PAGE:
Marcus Lemonis, famous for his television appearances in the show “The Profit,” attended Summerfest Tech in Milwaukee, where he assumed the role of judge for the various startup pitches hoping to receive funding.
Lemonis is the CEO/chairman of Camping World Holdings Inc. (a multi-billion recreational vehicle company based in Illinois) and a graduate from Marquette University. In addition, he starred in a reality show called “The Profit.” The show revolves around helping businesses that struggle with staying afloat.
While at the Milwaukee event though, he was also the guest judge in the 5 Lakes Pitch Competition.
The 5 Lakes Contest
In the 5LPC, startups originating in the Great Lakes area seek to receive funding or publicity for them and their projects. Only startups that have gotten funding of less than $250,000 or generated revenue of under $500,000 are eligible to enter the competition.
Areas of interest to the contest include future of work, environmental technology, health, mobility, and advanced manufacturing. The team that takes first place will receive 7,500 dollars (equity-free) and in-kind services; second place gets 1,500 dollars, while both third and fourth are rewarded with 500 dollars each.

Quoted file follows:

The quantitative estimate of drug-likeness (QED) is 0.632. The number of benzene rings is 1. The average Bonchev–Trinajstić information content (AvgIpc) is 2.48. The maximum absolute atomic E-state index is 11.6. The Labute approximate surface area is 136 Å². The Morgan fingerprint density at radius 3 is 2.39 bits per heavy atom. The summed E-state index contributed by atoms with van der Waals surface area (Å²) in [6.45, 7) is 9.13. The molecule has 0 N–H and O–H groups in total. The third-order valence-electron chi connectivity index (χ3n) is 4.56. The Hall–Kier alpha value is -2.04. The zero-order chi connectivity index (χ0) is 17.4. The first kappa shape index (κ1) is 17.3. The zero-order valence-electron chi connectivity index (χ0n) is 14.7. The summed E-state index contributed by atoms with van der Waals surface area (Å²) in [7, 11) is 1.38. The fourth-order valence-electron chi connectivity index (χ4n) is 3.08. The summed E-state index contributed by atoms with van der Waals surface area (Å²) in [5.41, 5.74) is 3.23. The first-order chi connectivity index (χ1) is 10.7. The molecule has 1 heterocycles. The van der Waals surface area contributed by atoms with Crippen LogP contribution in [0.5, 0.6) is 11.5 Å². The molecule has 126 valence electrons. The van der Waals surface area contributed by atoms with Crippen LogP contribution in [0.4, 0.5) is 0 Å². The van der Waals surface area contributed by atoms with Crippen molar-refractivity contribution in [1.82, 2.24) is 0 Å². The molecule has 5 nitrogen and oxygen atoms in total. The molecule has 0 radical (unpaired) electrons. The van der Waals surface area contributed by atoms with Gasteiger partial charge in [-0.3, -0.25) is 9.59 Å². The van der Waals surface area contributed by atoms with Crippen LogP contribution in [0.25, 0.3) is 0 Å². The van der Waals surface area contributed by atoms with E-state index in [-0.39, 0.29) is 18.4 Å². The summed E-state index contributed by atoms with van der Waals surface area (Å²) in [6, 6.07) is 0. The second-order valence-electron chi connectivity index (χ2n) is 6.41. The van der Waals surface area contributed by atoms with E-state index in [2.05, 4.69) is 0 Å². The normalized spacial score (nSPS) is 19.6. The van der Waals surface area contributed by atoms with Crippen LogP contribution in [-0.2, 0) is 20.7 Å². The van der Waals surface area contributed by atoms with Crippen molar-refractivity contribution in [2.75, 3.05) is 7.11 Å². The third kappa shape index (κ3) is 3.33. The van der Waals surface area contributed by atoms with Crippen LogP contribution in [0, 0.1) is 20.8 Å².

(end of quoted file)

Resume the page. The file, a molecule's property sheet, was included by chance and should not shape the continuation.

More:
There were four startups that progressed all the way to the final rounds. Lemonis was the arbiter in the final rounds, and he listened to the pitches. After each presentation ended, he asked a series of follow-up questions and gave suggestions.
The inquiries and tips were asked and made to get an idea of how thought-out the pitchers’ strategies were. These questions were concerning their target customers, potential funding sources, competition, and similar key factors for any enterprise.
Overall, 35 companies entered the contest in hopes of winning one of the prizes, but only 10 made the cut. Out of the lot, first place went to a company called OneChart Health. OneChart Health is a Milwaukee-based health care startup that grants patients easy and fast access to their medical records. However, the second-place startup under the name Fiveable really got Lemonis’s attention.
This startup involves a live-streaming interactive platform that teachers can use to tutor students over the Internet. Namely, the idea impressed Lemonis to the point where he promised that he would personally finance it. He felt a great passion behind the project and believed in the good that it would do; thus he vowed to give 10,000 dollars to the budding company.
He had a few pointers for the team behind Fiveable. He pointed out that the scope of their intended audience — students in need of extracurricular support — could be broader. He suggested expanding the market to anyone wishing to learn about whatever interests them.